Augmented Modality Exclusivity Norms for Concrete and Abstract Italian Property Words
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Morucci, P., Bottini, R., & Crepaldi, D. (2019). Augmented Modality Exclusivity Norms for Concrete and Abstract Italian Property Words. Journal of Cognition, 2(1), 42. DOI: http://doi.org/10.5334/joc.88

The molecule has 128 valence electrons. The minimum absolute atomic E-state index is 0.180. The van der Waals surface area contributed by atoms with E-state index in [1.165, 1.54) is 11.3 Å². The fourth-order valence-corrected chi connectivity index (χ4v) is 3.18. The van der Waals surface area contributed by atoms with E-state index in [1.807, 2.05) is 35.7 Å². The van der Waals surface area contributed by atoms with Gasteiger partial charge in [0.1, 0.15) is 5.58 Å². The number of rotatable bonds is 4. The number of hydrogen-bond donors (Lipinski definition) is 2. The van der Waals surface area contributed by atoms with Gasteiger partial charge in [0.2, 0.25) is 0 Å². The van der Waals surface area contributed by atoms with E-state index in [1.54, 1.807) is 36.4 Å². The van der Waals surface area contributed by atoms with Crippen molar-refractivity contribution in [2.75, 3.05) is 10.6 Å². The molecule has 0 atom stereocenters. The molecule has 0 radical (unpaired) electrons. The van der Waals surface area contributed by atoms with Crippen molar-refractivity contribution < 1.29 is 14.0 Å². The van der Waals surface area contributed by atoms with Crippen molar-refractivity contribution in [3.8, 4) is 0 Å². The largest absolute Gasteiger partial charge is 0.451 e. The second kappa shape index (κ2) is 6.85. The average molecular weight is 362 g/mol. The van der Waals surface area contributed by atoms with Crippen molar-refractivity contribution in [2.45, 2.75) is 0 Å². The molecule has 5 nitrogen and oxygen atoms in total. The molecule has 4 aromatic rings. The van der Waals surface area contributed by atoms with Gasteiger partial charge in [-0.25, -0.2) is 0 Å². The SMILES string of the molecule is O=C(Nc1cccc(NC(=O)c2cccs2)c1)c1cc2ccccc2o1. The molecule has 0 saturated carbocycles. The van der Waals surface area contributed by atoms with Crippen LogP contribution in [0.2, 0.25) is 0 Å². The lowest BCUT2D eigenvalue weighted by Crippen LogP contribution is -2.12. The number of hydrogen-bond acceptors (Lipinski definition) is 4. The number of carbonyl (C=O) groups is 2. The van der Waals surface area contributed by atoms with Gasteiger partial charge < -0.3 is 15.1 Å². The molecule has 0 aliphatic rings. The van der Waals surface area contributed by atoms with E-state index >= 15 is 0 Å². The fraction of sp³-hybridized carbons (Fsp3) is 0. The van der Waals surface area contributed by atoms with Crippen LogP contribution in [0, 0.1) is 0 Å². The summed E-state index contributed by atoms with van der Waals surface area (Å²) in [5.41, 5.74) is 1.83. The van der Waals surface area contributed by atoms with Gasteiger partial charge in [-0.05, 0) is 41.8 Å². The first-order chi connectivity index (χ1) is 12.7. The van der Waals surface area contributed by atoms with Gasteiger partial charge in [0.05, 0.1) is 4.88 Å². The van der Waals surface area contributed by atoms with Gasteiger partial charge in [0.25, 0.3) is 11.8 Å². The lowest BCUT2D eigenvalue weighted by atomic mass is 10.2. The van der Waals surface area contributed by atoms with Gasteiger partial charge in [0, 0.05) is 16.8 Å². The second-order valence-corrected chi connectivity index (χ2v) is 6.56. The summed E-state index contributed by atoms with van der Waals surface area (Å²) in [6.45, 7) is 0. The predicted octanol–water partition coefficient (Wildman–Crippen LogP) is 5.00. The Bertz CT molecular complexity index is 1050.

How perceptual information is encoded into language and conceptual knowledge is a debated topic in cognitive (neuro)science. We present modality norms for 643 Italian adjectives, which referred to one of the five perceptual modalities or were abstract. Overall, words were rated as mostly connected to the visual modality and least connected to the olfactory and gustatory modality. We found that words associated to visual and auditory experience were more unimodal compared to words associated to other sensory modalities. A principal components analysis highlighted a strong coupling between gustatory and olfactory information in word meaning, and the tendency of words referring to tactile experience to also include information from the visual dimension. Abstract words were found to encode only marginal perceptual information, mostly from visual and auditory experience. The modality norms were augmented with corpus–based (e.g., Zipf Frequency, Orthographic Levenshtein Distance 20) and ratings–based psycholinguistic variables (Age of Acquisition, Familiarity, Contextual Availability). Split-half correlations performed for each experimental variable and comparisons with similar databases confirmed that our norms are highly reliable. This database thus provides a new important tool for investigating the interplay between language, perception and cognition.